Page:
Gustavus Adolphus College has recently started composting organic waste on campus in another leap toward systematic sustainability. The composter was installed in late June between Big Hill Farm and Physical Plant.
Measuring about 24 feet long and 8 feet wide, it has an augur that will mix food waste at one end that will shuffle the contents around. The building will store the compost as well as waste if needed. Future plans include the addition of a greenhouse to the side of the building.
The Close The Loop Compost Relay was held during Daily Sabbath time on Friday, Sept. 20. Nearly 200 people attended the event, creating a human chain from the Dining Services Landing Dock all the way to the food composter located near Physical Plant. Buckets of fresh vegetables were passed from Big Hill Farm to the Caf along the human chain, and pails holding food waste were then passed from Dining Services to the composter back through the line, thus symbolically “closing the loop” on the food cycle.
Chaplains Brian Konkol and Siri Erickson kicked off the event with a short speech and a prayer.
“It’s really great to have this opportunity, thinking about our responsibility not only to one another as human beings, but also our responsibility to the Earth. This is a practical way for us to recognize our love of the earth, our care for the earth, and the responsibility we have for the earth,” Konkol said.
Jim Dontje, Director of the Johnson Center for Environmental Innovation, who worked on the composting project, then spoke to the crowd. He spoke of past students and the Director of Dining Services, Steve Kjellgren’s desire for composting to take place at Gustavus and the process of getting it going. The composter proposal was originally brought to the attention of Student Senate in 2010 and a resolution was decided on. Unfortunately, it was not carried out. However, after receiving funding shortly afterward, a plan for composting was set.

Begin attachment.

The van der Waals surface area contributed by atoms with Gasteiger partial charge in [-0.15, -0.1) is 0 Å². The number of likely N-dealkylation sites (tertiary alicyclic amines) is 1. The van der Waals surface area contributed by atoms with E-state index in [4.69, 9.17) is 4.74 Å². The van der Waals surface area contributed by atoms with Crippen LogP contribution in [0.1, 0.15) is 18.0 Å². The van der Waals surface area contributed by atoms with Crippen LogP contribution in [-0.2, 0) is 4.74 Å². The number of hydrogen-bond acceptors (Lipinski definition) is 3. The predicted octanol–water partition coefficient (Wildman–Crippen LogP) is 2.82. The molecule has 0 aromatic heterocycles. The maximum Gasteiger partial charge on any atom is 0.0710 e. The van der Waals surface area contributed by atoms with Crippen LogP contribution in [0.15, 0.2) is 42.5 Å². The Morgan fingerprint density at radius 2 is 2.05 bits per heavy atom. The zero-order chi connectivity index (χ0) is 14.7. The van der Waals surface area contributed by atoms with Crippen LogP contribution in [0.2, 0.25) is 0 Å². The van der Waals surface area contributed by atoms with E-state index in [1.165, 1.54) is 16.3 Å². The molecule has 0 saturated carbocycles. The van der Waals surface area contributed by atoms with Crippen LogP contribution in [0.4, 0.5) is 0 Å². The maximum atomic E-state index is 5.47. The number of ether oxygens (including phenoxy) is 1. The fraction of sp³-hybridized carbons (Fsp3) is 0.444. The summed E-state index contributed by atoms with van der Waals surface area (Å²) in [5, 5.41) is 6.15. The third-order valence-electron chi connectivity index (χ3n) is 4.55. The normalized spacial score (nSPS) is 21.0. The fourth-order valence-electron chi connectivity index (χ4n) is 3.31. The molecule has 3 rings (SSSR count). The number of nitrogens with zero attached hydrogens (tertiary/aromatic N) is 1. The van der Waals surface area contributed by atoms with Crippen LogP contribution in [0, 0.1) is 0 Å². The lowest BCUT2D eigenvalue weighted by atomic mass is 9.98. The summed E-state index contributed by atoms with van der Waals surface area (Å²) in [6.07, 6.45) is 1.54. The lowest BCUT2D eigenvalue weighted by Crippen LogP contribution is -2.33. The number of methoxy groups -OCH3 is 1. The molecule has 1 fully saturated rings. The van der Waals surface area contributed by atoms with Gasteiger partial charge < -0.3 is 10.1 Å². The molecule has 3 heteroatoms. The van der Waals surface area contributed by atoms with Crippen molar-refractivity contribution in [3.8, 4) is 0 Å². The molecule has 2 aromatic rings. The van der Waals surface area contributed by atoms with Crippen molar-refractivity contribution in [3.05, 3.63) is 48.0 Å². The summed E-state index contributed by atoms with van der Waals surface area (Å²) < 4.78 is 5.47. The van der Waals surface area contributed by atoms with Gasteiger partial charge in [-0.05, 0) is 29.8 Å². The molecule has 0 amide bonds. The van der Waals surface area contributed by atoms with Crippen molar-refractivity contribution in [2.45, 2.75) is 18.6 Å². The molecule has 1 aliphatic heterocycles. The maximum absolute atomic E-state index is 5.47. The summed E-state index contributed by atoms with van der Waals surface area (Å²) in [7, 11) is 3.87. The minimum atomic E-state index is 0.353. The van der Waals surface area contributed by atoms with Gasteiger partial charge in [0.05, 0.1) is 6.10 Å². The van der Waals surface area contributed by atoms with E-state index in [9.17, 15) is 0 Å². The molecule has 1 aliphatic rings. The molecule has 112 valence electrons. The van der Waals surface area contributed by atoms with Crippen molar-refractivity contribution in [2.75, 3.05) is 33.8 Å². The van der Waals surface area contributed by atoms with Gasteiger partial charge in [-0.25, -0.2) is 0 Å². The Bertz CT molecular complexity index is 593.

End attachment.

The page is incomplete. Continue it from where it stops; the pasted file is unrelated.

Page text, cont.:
“Fortunately for us, we were given some generous funding from The Margaret A. Cargill Foundation with the designation to apply it to special environmental projects, and one of the projects the environmental studies chose was food composting, and what you see here today is a result of that chain of events,” Dontje explained.
According to Dontje, various members of Kjellgren’s staff attended composting school this past summer to prepare for the development. Members of the Big Hill Farm staff collaborated on the project as well.
“[The Big Hill Farm staff] have done a very fine job of getting us off of the ground,” Dontje said.
Johnson Center for Environmental Innovation and the Arboretum student worker Sam Warburton has participated in the planning process of the composter. He has interned at Big Hill Farm since March 2012.
“[With regards to the composter, the Big Hill Farm] interns last year were invited to be a part of the decision-making. We were given access to offers from different companies,” Warburton said.
Warburton was at the Close the Loop Compost Relay event helping participants prepare.
“My hope is that the new composter will expand the minds of students as to how we may be able to transform our everyday lives into ones that support a more sustainable campus. The waste we produce will contribute to making Big Hill and other campus gardens even more productive by recycling waste and turning it into food,” Warburton said.